While Vishnu might have spent a good measure of his career intimidating other drivers, there is one time that he remembers being intimidated himself, back in 2008. It was my first year in cars, and all the guys that I had watched racing were there - Rayomand Banajee, Ameya Walavalkar, Saran Vikram..." It might not have been the easiest year for him career wise, but the learning curve was steep, with a couple of podiums as reward for his efforts. Unfortunately for him he lost momentum, having to sit out the 2009 season with a broken leg.
2010, the year the Volkswagen Polo Cup India was born, was probably one of the more competitive years of Vishnu's career. After all, the battle for the championship went down to the very last round, with Sailesh Bolisetti and Parth Ghorpade ultimately outdoing him. The next year, though, Vishnu was back and the title was his. Along with the opportunity to go abroad and contest a full season of the Volkswagen Scirocco R Cup. Unfortunately for him, as is the case so often with our racers, when it came time to crunch the numbers and actually cash in on the scholarship, things just didn't work out. But Vishnu's hardly one to give up, despite the fact that funding has been hard to come by.
Vishnu, all of 13 years old and getting ready for five laps in a Formula BMW
After winning the JK FB02 (Formula BMW) Championship and the Senior Category of the National Karting Championship in 20113, Vishnu was awarded the Most Promising Motorsport Personality of the Year Award by the FMSCI. The cash prize would help him fund his racing for 2014, and possibly also fund the Formula 3 test he has won as a prize for winning the JK Racing India Series. Something he hasn't cashed in on yet. I want him to come and test with us," says Antonio Ferrari, owner of the Euro International Team that run the JK RIS in India for JK Tyre. There's another little anecdote that Ferrari has about Vishnu that goes some way towards measuring his racing prowess. During practice, I made a change, a minor change on only his car one lap before I made the change on the rest of the cars. I just wanted to see if he'd know what I'd done," Ferrari says. He was the only one who realised what had been done and could tell me about it," he smiles before saying, And if he does prove himself in the test, there's always a way for us to find him a race seat."
Just to double check, I saunter up to Vishnu after he's won his third race of the first round of the JK Racing championship, well clear of the rest of the field. They adjusted the alignment," he says. It checks out rather nicely with what Ferrari has already told me.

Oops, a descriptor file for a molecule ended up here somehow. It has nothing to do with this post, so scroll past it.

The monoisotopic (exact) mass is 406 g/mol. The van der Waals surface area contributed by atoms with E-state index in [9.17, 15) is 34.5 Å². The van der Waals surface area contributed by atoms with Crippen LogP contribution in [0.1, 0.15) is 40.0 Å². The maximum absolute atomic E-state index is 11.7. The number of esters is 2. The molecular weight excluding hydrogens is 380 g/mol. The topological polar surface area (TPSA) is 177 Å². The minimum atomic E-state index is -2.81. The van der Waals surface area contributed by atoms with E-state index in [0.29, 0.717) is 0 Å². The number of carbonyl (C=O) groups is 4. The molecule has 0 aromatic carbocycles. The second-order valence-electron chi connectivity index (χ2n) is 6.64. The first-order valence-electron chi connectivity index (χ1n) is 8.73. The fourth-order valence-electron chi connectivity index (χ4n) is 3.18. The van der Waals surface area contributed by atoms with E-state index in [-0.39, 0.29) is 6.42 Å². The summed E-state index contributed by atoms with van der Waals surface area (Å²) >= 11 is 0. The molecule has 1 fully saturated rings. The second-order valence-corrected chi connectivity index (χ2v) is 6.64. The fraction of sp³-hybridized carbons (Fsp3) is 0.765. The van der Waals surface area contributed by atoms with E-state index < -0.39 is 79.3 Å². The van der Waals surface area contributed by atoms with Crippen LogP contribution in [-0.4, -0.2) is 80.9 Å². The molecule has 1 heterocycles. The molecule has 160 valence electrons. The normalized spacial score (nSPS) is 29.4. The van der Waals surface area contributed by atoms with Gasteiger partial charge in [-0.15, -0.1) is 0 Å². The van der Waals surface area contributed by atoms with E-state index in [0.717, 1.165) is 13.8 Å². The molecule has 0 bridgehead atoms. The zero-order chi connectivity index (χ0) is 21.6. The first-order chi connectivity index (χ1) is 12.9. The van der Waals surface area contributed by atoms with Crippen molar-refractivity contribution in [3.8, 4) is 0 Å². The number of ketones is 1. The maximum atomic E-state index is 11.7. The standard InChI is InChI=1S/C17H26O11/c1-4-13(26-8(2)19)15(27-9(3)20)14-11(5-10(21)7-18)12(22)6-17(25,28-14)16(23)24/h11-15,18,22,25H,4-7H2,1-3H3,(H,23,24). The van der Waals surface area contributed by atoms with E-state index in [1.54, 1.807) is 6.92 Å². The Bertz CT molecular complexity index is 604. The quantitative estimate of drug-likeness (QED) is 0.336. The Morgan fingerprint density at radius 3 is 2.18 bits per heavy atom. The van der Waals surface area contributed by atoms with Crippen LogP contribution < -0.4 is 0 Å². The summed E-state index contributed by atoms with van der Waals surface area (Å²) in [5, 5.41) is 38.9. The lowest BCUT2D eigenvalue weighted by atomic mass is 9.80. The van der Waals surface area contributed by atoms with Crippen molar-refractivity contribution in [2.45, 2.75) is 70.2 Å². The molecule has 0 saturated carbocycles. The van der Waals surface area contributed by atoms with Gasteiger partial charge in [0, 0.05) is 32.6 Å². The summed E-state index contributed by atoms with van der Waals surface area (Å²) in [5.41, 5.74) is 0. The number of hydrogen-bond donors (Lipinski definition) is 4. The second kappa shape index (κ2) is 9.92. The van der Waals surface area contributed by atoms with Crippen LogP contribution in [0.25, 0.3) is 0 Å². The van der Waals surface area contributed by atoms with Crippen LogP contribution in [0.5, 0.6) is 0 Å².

Vishnu has his first go in the Formula Swifts, a title he's still in chase of
But for 2014, Vishnu probably has other goals on his mind. It doesn't matter that he's racing a proper wings and slicks car like the F BMW, there's a championship that's been getting away from him on a regular basis and that's what he'd like to win. I've never managed to win the Formula Swift (now the LGB F4) championship, so I really want to win it this year," he says. And so Vishnu's in pursuit of the title that got away. Amongst several others!
Name: Vishnu Prasad
Currently racing in: Formula BMW, Formula LGB F4, National Rotax Karting Championship
Competing since: 2001
First competitive race: 2003
A race series you'd like to take part in someday: 24 Hours of Le Mans
The race machine you'd love to get your hands on: F1, DTM
One thing you can't do without at the racetrack: My helmet
Your racing idol: Michael Schumacher
Favourite racetrack: Monaco, Spa
Your biggest racing opponent: Chittesh Mandody, Parth Ghorpade
The best overtakingmanoeuvreyou'veever experienced on track:2009 World Finals. Saw a guy put two wheels in the mud going round the outside to pass someone else
The best overtaking manoeuvre you've observed in a race telecast: Ayrton Senna going past four cars in one lap, Donington, 1993
Best overtaking manoeuvre you have made: Volkswagen Polo Cup. Made up two places at once going into C1 from the outside at Coimbatore
Your best race till date: Winning the VW Polo R Cup race reverse grid from 8th to 1st. Same race where I made the double overtake
Your worst race till date: My first year in Junior karting. Threw my championship away when I had it in the bag
Words of racing wisdom from you to our readers: Keep working hard. Keep pushing and don't give up